If you decide on a wood stove, think small, very small. With tight construction, a sealed combustion unit that pulls combustion air from the outside would be best.

    If you go with electric, I would prefer electric panel radiators over baseboard heaters. Electric baseboard is a pretty harsh feeling form of heat.

    I like this article https://www.pmmag.com/articles/83903-heating-a-thermos-bottle-house-br-john-siegenthaler

    The attached sheet will help with fuel cost comparisons.
    "If you can't explain it simply, you don't understand it well enough"
    Albert Einstein
    Rich_49
  • GroundUp
    GroundUp Member Posts: 1,957
    edited August 2018
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    Lineman63 said:

    Wow..., got something against wood stoves?

    Not at all, I burn one myself. I'm asking why you would opt to feed a wood stove when you're basing the home's heating system off of electric baseboard. If you want to burn wood, burn wood with a stove sized to the load and forget the electric baseboard. Or better yet, go with a small wood boiler and hydronic baseboard if you're stuck on wood and baseboard. You'd never catch me living in a slab house with an unheated slab, but that's just me.
  • JUGHNE
    JUGHNE Member Posts: 11,109
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    That electric rate may not stay in the future.
    If you commit your self to straight resistance electric heat via baseboards, there is no grace full way to change fuels in the event the rates climb up.

    If you go with an electric boiler and infloor tubing heating, even hydronic baseboard or panels, you have options for the future.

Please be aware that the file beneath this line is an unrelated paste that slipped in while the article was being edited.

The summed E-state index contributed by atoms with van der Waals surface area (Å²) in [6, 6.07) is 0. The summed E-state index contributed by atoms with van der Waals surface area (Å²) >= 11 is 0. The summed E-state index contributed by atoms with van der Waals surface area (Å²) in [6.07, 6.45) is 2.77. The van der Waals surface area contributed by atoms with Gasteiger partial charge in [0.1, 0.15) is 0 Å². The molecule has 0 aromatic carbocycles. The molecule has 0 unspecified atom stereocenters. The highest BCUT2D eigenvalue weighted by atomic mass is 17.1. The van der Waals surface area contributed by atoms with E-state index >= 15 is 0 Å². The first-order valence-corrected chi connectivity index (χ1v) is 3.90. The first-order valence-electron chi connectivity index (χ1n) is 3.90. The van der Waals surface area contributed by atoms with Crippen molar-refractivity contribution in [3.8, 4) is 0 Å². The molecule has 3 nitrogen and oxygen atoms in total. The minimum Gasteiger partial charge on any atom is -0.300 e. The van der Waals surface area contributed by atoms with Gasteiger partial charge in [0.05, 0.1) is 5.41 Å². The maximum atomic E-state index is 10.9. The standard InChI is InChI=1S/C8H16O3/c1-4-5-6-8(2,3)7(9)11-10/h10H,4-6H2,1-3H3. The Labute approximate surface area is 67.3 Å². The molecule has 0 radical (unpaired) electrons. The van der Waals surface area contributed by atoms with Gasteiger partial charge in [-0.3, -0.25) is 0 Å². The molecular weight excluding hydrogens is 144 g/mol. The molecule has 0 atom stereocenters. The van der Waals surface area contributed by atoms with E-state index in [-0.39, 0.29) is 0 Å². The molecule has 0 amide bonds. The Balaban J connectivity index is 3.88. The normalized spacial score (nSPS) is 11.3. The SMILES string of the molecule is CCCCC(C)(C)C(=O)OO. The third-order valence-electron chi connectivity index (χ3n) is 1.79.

Temp sensors in the slab, in the room and outdoors can control the heating to avoid the problems you anticipate. You need someone who knows what they are doing. With glycol antifreeze in the tubing you could also heat the garage floor.
    (That is nice if you are in snow country.)
    Some utilities offer even better rates if they are allowed to control stages of your boiler.

    If you have heated floors you could go hours without power.
    With BB heaters, they go off and cold like a light bulb.

    In the future, if necessary, you could switch to an LP boiler or geothermal water to water heat pump......maybe air to water HP?

    Without a basement to add ductwork and you would not want to add anything in the attic and punch holes in the ceiling you would be locked into the electric BB heaters.

    Boiler could go in the garage near the sink or the laundry room.
    Is that where the water heater is?
    Where the water enters the house, often near the water heater, that needs to be a heated insulated room.
    An LP boiler would need vented thru the roof or an outside wall.

    I don't wish to criticize anyone's floor plan, but from about 40 years of being in the trades, putting 2 lavs in a 5' countertop, as in your master bath, has usually been regretted.